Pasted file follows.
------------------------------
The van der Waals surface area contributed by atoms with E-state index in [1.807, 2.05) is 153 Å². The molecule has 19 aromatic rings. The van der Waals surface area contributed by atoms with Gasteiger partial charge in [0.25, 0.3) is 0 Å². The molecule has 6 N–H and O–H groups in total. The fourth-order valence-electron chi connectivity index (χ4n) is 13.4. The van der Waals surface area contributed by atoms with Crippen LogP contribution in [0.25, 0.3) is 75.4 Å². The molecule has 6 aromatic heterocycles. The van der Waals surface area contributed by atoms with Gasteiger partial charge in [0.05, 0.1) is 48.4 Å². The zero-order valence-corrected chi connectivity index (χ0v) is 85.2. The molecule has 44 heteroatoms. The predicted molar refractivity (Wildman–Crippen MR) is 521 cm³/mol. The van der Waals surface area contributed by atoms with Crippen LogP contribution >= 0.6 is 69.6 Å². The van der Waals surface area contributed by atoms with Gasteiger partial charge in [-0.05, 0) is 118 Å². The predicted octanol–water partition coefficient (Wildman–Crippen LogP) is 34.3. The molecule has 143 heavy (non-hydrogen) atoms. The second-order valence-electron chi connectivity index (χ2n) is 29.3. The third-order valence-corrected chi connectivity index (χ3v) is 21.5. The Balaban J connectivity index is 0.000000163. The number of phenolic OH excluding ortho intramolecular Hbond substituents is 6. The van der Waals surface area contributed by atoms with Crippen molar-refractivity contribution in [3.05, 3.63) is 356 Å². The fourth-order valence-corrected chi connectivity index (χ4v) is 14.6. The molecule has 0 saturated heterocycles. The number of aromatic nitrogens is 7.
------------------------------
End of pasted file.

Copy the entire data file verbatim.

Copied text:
The van der Waals surface area contributed by atoms with E-state index in [1.807, 2.05) is 153 Å². The molecule has 19 aromatic rings. The van der Waals surface area contributed by atoms with Gasteiger partial charge in [0.25, 0.3) is 0 Å². The molecule has 6 N–H and O–H groups in total. The fourth-order valence-electron chi connectivity index (χ4n) is 13.4. The van der Waals surface area contributed by atoms with Crippen LogP contribution in [0.25, 0.3) is 75.4 Å². The molecule has 6 aromatic heterocycles. The van der Waals surface area contributed by atoms with Gasteiger partial charge in [0.05, 0.1) is 48.4 Å². The zero-order valence-corrected chi connectivity index (χ0v) is 85.2. The molecule has 44 heteroatoms. The predicted molar refractivity (Wildman–Crippen MR) is 521 cm³/mol. The van der Waals surface area contributed by atoms with Crippen LogP contribution >= 0.6 is 69.6 Å². The van der Waals surface area contributed by atoms with Gasteiger partial charge in [-0.05, 0) is 118 Å². The predicted octanol–water partition coefficient (Wildman–Crippen LogP) is 34.3. The molecule has 143 heavy (non-hydrogen) atoms. The second-order valence-electron chi connectivity index (χ2n) is 29.3. The third-order valence-corrected chi connectivity index (χ3v) is 21.5. The Balaban J connectivity index is 0.000000163. The number of phenolic OH excluding ortho intramolecular Hbond substituents is 6. The van der Waals surface area contributed by atoms with Crippen molar-refractivity contribution in [3.05, 3.63) is 356 Å². The fourth-order valence-corrected chi connectivity index (χ4v) is 14.6. The molecule has 0 saturated heterocycles. The number of aromatic nitrogens is 7.